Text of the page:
CHINA LAUNCHES FOR THE SECOND TIME IN 24 HOURS CHINA LAUNCHES FOR THE SECOND TIME IN 24 HOURS - A mysterious new Chinese rocket lifted off Friday and put a small satellite several hundred miles above Earth, marking China's second space launch in less than 24 hours. China's state-run media outlets released few details on the mission, which launched from the Jiuquan space center in northwest China's Gobi desert. The Kuaizhou 2 spacecraft launched at 0637 GMT (1:37 a.m. EST) Friday, or 2:37 p.m. Beijing time, China's official Xinhua news agency reported. The Jiuquan space base was the starting point for another Chinese rocket launch less than 24 hours earlier, when a Long March 2D rocket placed a military reconnaissance payload int orbit.   More
(Source: SpaceFlight Now - Nov 23)


TWO JAPANESE SATELLITES WILL CARRY HAM RADIO PAYLOADS INTO DEEP SPACE THIS MONTH - Two Amateur Radio satellites, Shin'en 2 (Abyss 2) and ARTSAT2: DESPATCH, will be heading into deep space this month. The satellites will hitch a ride with the Japan Aerospace Exploration Agency (JAXA) Hayabusa 2 asteroid mission, which is scheduled to launch on November 29. A 17 kg, 50 cm diameter polyhedron, Shin'en 2, developed by Kyushu Institute of Technology and Kagoshima University, will carry into deep space an F1D digital store-and-forward transponder, but not the Amateur Radio Mode J linear transponder announced earlier. A linear transponder had been part of the initial design, but Hideo Kambayashi, JH3XCU, said that Japanese regulations would not allow it and that it would have taken a long time to negotiate a variance with regulatory authorities.   More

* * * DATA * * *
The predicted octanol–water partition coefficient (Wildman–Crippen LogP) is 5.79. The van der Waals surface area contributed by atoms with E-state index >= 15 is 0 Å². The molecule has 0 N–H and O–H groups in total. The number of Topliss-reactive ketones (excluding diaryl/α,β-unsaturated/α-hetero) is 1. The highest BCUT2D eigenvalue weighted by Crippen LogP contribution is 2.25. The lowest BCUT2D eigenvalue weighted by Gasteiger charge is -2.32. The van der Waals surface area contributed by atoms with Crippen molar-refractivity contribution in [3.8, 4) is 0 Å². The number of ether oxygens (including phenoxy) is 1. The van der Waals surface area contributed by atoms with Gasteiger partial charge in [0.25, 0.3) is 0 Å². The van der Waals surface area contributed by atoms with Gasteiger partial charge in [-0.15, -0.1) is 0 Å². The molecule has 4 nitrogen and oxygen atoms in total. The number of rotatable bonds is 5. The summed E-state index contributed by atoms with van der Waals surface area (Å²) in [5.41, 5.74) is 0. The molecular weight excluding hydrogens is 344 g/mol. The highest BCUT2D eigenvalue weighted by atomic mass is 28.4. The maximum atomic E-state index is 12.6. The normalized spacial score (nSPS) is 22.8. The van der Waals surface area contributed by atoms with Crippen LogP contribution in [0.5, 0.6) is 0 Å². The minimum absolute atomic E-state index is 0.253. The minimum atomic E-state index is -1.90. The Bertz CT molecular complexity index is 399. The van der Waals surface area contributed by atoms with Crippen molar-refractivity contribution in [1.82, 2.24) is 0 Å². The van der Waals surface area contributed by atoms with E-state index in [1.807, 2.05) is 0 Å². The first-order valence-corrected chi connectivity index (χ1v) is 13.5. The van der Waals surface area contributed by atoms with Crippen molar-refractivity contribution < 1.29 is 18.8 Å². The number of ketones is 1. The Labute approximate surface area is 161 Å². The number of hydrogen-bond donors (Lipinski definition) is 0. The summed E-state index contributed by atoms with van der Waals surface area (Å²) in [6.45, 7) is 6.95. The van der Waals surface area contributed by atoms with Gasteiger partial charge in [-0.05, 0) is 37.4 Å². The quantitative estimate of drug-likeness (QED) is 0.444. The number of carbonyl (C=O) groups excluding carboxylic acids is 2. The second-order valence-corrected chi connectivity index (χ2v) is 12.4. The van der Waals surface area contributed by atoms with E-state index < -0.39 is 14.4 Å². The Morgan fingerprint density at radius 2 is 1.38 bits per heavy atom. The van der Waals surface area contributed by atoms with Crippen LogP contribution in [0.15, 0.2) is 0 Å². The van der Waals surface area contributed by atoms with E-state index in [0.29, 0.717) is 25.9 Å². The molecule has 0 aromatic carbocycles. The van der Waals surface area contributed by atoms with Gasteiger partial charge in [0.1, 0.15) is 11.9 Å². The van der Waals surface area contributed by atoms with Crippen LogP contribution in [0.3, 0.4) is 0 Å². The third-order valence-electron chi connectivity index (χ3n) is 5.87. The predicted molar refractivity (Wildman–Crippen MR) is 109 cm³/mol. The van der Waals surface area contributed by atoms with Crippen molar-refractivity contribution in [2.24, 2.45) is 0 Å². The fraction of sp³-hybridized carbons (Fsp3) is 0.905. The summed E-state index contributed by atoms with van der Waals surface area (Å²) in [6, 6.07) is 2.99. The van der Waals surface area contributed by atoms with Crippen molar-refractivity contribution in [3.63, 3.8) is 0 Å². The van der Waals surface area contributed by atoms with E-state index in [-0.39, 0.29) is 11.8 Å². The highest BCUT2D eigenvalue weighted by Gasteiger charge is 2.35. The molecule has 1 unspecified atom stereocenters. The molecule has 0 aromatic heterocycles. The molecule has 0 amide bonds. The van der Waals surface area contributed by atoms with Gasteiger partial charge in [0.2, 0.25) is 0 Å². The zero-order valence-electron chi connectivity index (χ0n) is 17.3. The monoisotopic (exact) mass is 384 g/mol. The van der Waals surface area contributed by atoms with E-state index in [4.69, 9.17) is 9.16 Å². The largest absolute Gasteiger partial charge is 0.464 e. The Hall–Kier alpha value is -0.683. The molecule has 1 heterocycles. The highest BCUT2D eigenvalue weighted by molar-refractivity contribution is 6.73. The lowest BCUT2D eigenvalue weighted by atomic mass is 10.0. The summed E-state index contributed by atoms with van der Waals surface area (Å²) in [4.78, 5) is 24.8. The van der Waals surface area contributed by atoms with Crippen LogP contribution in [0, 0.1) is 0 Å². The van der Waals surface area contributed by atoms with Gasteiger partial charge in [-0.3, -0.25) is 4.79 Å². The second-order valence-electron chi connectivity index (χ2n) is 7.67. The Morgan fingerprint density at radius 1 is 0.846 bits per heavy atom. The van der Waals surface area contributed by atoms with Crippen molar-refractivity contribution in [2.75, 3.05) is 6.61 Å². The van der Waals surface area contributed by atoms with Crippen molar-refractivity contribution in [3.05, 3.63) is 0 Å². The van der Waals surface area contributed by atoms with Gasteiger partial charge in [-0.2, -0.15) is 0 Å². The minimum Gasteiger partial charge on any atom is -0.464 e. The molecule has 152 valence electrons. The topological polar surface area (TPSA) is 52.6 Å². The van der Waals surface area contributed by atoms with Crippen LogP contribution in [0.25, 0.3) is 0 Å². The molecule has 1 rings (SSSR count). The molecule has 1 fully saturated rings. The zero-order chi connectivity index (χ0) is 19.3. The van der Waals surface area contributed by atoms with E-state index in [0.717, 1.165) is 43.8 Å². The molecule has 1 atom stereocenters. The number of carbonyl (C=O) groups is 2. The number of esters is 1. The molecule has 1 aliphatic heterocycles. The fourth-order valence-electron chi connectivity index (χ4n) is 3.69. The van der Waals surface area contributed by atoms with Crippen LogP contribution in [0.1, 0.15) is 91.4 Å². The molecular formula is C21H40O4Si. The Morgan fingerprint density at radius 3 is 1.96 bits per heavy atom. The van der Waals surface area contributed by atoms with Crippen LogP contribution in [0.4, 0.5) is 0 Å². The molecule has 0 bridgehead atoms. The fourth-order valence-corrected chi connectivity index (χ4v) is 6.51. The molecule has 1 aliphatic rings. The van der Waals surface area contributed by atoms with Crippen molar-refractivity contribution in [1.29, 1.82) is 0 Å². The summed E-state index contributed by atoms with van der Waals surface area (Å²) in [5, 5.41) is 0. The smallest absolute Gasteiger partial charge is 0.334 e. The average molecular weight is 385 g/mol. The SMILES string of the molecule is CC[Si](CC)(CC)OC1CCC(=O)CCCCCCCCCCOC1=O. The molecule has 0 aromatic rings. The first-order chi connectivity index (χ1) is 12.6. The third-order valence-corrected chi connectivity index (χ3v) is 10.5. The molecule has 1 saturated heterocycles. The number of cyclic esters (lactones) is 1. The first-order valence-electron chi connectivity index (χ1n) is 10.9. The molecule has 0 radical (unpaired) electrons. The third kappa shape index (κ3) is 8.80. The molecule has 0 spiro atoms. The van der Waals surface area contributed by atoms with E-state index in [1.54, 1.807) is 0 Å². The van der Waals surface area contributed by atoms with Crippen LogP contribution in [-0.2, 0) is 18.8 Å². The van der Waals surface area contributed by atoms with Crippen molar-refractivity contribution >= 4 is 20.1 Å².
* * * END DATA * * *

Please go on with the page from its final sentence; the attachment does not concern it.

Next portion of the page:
(Source: ARRL - Nov 20)


CHINESE MILITARY SATELLITE LAUNCHED BY LONG MARCH ROCKET CHINESE MILITARY SATELLITE LAUNCHED BY LONG MARCH ROCKET - China launched a Long March rocket last week with a satellite Western analysts believe will conduct all-weather global radar surveillance for the Chinese military. The Long March 2C rocket lifted off at 1853 GMT (1:53 p.m. EST) Friday from the Taiyuan launch base in northern China's Shanxi province. Launch occurred at 2:53 a.m. Beijing time Saturday, according to the official Xinhua news agency. The Yaogan 23 spacecraft carried on top of the two-stage Long March 2C booster is flying more than 300 miles above Earth in an orbit over the poles tilted 97.3 degrees to the equator, according to tracking data acquired by the U.S. Air Force's Space Surveillance Network.   More
(Source: SpaceFlight Now - Nov 19)


RUSSIAN SPACE OBJECT 2014-28E SPARKS WORRIES ABOUT 'SATELLITE KILLER' RUSSIAN SPACE OBJECT 2014-28E SPARKS WORRIES ABOUT 'SATELLITE KILLER' - Satellite-watchers say a Russian object that was put into orbit six months ago has been behaving strangely, sparking worries that the craft is conducting a test run for anti-satellite warfare. The object carries several designations - 2014-28E, or Cosmos 2499, or NORAD object 39765. It popped up in space along with three military communication satellites after a Russian Rokot-Briz launch in May, and at the time, experts assumed it was just a piece of space debris. But since that time, 2014-28E moved into a different orbit and then maneuvered back into a position near the launch vehicle's spent Briz-KM upper stage, according to reports circulating among satellite observers. In the latest issue of his report on satellites and launches, astrophysicist Jonathan McDowell says the object "made a final burn to complete its rendezvous" on Nov. 9.    More
(Source: NBC News - Nov 19)


OBJECT 2014-28E - SPACE JUNK OR RUSSIAN SATELLITE KILLER? OBJECT 2014-28E - SPACE JUNK OR RUSSIAN SATELLITE KILLER? - It is a tale that could have come from the cold war. A mysterious object launched by the Russian military is being tracked by western space agencies, stoking fears over the revival of a defunct Kremlin project to destroy satellites. For the past few weeks, amateur astronomers and satellite-trackers in Russia and the west have followed the unusual manoeuvres of Object 2014-28E, watching it guide itself towards other Russian space objects. The pattern appeared to culminate last weekend in a rendezvous with the remains of the rocket stage that launched it.    More
(Source: Financial Times - Nov 18)